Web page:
As of this afternoon a major milestone has been passed on the road from spring to summer. The wind blew hot. While we have had strong winds off and on for days and even weeks now, they have blown cooler than the ambient temperature. No more...
So here is a look around the South Border just as we are crossing over into summer.
There are actually two arrivals: one has followed its own timing entirely. This is love-in-a-mist, Nigella damascena which seeded itself with astonishing freedom from a single plant last spring.
Another is some newly planted plugs of Catharanthus roseus, known variously as annual vinca, Madagascar periwinkle, and so on. It is one plant that ensured bloom through the hottest weeks last summer, and I am relying on it similarly this year. It is very reassuring to enter the garden's third summer by planting something I am now reasonably sure will see both itself and me through the season!
Another bit of newness is the first open bloom from Crape Myrtle. Lagerstroemia indica "Rhapsody in Pink" has just begun flowering.
But it will be some time yet before the Perovskia blooms. All the same, it is nice to see the silver-leafed stems growing steadily as we enter the warm season, and to know that eventually there will be a soft haze of blue around them. They are just visible now in the usual view, just in front of the Eremophila, but here they are from a much closer angle.
Actually there is another newcomer to the border, a very unexpected one. Here is Kalanchoe x "Pink Butterflies", a variegated version of mother-of-thousands. According to common wisdom online, it does not become invasive, unlike its forebears, because the lack of chlorophyll in the pink plantlets prevents long term viability.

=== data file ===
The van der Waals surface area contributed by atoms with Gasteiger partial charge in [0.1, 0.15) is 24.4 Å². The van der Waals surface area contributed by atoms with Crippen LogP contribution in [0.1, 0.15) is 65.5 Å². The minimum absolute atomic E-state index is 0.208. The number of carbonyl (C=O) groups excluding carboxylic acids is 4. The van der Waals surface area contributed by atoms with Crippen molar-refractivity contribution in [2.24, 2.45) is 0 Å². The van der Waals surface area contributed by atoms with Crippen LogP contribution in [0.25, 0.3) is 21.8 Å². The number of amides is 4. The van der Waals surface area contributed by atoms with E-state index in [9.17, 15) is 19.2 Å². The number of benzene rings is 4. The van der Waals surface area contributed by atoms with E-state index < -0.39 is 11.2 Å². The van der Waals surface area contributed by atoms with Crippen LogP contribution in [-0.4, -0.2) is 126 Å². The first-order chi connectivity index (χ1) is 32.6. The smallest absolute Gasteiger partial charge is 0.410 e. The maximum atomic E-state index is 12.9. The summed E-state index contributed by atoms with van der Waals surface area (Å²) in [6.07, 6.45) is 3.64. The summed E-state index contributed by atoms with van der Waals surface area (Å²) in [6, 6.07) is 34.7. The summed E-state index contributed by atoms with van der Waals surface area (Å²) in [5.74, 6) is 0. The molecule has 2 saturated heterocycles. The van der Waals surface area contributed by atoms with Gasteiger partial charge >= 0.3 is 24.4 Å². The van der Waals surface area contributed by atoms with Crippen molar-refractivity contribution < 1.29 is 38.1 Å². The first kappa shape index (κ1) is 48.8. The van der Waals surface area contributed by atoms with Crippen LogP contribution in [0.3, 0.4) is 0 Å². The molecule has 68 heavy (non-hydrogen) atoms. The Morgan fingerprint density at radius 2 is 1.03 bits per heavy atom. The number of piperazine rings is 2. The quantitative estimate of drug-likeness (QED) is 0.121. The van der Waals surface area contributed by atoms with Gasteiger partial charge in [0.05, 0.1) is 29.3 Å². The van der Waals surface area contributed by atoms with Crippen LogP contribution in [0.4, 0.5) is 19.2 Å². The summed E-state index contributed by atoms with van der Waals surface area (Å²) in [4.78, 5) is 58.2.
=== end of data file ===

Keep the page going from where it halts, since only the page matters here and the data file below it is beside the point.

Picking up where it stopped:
This was an entirely unplanned purchase; the plant caught my eye, so I stood in the aisle hunting up information on my phone, and finally plonked the pot down in my basket. I do love the pink and gray leaves.
There is, possibly, a promise for the eventual return of cooler months: zinnia seedlings which were very slow to start during winter and spring are now looking a little more sturdy and viable. I have no idea whether they will last the summer months, but I am hoping. I planted a cactus-flowered lavender-colored variety with every intention of using it in vases this past spring. Why they got off to such a slow start I don't know; I had pretty well given up on them until quite recently. We shall see...
And that is the maxim for the entire garden as we enter summer here: wait and see what the season brings...
Thanks to Cathy for hosting the Tuesday View at Words and Herbs!
Weather Diary: Sunny and breezy; High: 97 F (36 C)/Low: 60 F (16 C); Humidity: 8%-36%
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Ian Lumsden (Wednesday, 03 May 2017 06:46)
I note that the weather has peaked at 36C. Quite some heat as you enter summer. I've allso done some reading about the Sonoran Desert so I feel more equipped to understand your gardening woeas, foes and triumphs, Amy. How many of the native plants do you grow? I know you introduce plants that I would not expect in your conditions.
Cathy (Wednesday, 03 May 2017 14:06)
The Nigella are a lovely colour Amy. Lovely that they reseed for you. Mine have done in the past, but I think it depends how cold the winter is. Your Perovskia looks so fresh and that zinnia seedling looks very optimistic! Thanks for sharing'
Kris P (Wednesday, 03 May 2017 16:44)
We're entering summer too, although our temperature today is running about 10 degrees cooler than yours was yesterday. I remain impressed about how well vinca does in your climate - it's far less happy here and I think I'm going to swap out the few specimens I have hanging on from last summer with lanatana. I love the Kalanchoe too - mine melted away after blooming without ever self-seeding.
Amy@smallsunnygarden (Thursday, 04 May 2017 12:47)